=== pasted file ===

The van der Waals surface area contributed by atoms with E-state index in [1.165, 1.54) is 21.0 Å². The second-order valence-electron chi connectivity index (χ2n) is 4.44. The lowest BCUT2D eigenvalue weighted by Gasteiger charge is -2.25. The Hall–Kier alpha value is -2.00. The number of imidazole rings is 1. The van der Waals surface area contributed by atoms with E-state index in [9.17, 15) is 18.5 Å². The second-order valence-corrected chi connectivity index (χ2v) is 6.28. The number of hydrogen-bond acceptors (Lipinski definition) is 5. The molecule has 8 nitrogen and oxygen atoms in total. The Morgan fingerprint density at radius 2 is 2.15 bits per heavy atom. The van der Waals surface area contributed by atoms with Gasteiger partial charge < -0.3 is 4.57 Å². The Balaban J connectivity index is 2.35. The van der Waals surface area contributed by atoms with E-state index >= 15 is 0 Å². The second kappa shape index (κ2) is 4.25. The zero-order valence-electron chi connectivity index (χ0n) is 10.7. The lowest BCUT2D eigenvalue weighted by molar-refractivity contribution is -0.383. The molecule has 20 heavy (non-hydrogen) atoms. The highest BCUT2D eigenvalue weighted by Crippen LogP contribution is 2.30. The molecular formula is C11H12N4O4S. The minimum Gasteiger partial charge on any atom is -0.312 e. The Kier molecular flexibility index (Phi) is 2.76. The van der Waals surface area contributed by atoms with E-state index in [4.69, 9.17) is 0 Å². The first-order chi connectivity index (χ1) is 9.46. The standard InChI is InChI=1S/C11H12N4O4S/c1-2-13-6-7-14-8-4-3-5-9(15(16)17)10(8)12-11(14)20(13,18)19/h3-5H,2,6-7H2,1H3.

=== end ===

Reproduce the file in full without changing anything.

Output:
The van der Waals surface area contributed by atoms with E-state index in [1.165, 1.54) is 21.0 Å². The second-order valence-electron chi connectivity index (χ2n) is 4.44. The lowest BCUT2D eigenvalue weighted by Gasteiger charge is -2.25. The Hall–Kier alpha value is -2.00. The number of imidazole rings is 1. The van der Waals surface area contributed by atoms with E-state index in [9.17, 15) is 18.5 Å². The second-order valence-corrected chi connectivity index (χ2v) is 6.28. The number of hydrogen-bond acceptors (Lipinski definition) is 5. The molecule has 8 nitrogen and oxygen atoms in total. The Morgan fingerprint density at radius 2 is 2.15 bits per heavy atom. The van der Waals surface area contributed by atoms with Gasteiger partial charge < -0.3 is 4.57 Å². The Balaban J connectivity index is 2.35. The van der Waals surface area contributed by atoms with E-state index >= 15 is 0 Å². The second kappa shape index (κ2) is 4.25. The zero-order valence-electron chi connectivity index (χ0n) is 10.7. The lowest BCUT2D eigenvalue weighted by molar-refractivity contribution is -0.383. The molecule has 20 heavy (non-hydrogen) atoms. The highest BCUT2D eigenvalue weighted by Crippen LogP contribution is 2.30. The molecular formula is C11H12N4O4S. The minimum Gasteiger partial charge on any atom is -0.312 e. The Kier molecular flexibility index (Phi) is 2.76. The van der Waals surface area contributed by atoms with E-state index in [4.69, 9.17) is 0 Å². The first-order chi connectivity index (χ1) is 9.46. The standard InChI is InChI=1S/C11H12N4O4S/c1-2-13-6-7-14-8-4-3-5-9(15(16)17)10(8)12-11(14)20(13,18)19/h3-5H,2,6-7H2,1H3.